|From Rembrandt, The Nativity|
Joseph was an eyewitness to this birth, which took place in conditions that, humanly speaking, were embarrassing-a first announcement of that "self-emptying" (cf. Phil 2:5-8) which Christ freely accepted for the forgiveness of sins. Joseph also witnessed the adoration of the shepherds who arrived at Jesus' birthplace after the angel had brought them the great and happy news (cf. Lk 2:15- 16) . Later he also witnessed the homage of the magi who came from the East (cf. Mt 2:11).§10
In Joseph, the apparent tension between the active and the contemplative life finds an ideal harmony that is only possible for those who possess the perfection of charity. Following St. Augustine's well-known distinction between the love of the truth (caritas veritatis) and the practical demands of love (necessitas caritatis), we can say that Joseph experienced both love of the truth-that pure contemplative love of the divine Truth which radiated from the humanity of Christ-and the demands of love-that equally pure and selfless love required for his vocation to safeguard and develop the humanity of Jesus, which was inseparably linked to his divinity.§27
[His] patronage must be invoked as ever necessary for the Church, not only as a defense against all dangers, but also, and indeed primarily, as an impetus for her renewed commitment to evangelization in the world and to re-evangelization in those lands and nations where-as I wrote in the Apostolic Exhortation Christideles Laici - "religion and the Christian life were formerly flourishing and...are now put to a hard test." In order to bring the first proclamation of Christ, or to bring it anew wherever it has been neglected or forgotten, the Church has need of special "power from on high" (cf. Lk 24:49; Acts 1:8): a gift of the Spirit of the Lord, a gift which is not unrelated to the intercession and example of his saints. §29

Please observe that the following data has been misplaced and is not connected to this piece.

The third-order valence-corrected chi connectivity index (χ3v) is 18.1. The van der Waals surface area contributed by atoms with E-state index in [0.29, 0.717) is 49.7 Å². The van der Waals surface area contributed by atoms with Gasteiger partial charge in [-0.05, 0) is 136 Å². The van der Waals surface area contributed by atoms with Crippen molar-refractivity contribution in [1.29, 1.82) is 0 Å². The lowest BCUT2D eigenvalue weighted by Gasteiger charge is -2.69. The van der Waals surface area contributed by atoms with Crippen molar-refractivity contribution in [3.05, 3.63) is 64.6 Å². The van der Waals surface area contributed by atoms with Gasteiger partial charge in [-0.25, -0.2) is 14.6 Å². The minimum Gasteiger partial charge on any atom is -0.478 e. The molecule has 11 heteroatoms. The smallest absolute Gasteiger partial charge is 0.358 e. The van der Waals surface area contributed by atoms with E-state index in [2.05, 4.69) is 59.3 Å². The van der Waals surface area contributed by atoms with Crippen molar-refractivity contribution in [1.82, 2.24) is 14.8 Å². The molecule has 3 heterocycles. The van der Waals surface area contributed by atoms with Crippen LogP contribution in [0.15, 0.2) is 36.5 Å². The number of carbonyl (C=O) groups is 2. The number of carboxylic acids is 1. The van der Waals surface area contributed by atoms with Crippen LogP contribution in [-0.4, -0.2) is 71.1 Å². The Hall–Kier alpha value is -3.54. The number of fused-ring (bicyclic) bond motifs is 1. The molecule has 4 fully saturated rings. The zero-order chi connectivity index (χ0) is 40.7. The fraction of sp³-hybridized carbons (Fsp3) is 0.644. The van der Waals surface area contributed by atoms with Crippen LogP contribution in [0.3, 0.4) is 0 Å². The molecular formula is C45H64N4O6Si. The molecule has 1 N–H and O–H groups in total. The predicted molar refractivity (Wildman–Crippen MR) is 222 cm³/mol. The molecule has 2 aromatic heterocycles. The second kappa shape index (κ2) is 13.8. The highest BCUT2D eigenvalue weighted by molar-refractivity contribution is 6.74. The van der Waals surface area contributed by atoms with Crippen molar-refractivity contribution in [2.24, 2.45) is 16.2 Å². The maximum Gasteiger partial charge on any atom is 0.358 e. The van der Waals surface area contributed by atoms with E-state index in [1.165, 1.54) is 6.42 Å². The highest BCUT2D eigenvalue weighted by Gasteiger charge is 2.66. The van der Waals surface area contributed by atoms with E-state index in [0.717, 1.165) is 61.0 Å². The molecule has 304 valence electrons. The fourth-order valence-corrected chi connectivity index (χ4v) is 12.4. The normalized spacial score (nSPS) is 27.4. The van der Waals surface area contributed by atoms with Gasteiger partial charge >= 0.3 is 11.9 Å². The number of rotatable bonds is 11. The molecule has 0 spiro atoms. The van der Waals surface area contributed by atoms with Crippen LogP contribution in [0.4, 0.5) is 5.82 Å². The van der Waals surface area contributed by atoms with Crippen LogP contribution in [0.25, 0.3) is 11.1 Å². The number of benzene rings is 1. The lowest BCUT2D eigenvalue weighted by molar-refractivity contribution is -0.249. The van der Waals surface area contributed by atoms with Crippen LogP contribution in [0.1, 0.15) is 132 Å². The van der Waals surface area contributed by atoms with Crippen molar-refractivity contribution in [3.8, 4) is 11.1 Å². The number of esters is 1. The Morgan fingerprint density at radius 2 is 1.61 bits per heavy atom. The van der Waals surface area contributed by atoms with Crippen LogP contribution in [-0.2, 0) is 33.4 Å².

One hundred years ago, Pope Leo XIII had already exhorted the Catholic world to pray for the protection of St. Joseph, Patron of the whole Church. The Encyclical Epistle Quamquam Pluries appealed to Joseph's "fatherly love...for the child Jesus" and commended to him, as "the provident guardian of the divine Family," "the beloved inheritance which Jesus Christ purchased by his blood." Since that time-as I recalled at the beginning of this Exhortation -- the Church has implored the protection of St. Joseph on the basis of "that sacred bond of charity which united him to the Immaculate Virgin Mother of God," and the Church has commended to Joseph all of her cares, including those dangers which threaten the human family. Even today we have many reasons to pray in a similar way:
"Most beloved father, dispel the evil of falsehood and sin...graciously assist us from heaven in our struggle with the powers of darkness...and just as once you saved the Child Jesus from mortal danger, so now defend God's holy Church from the snares of her enemies and from all adversity."
Today we still have good reason to commend everyone to St. Joseph. §31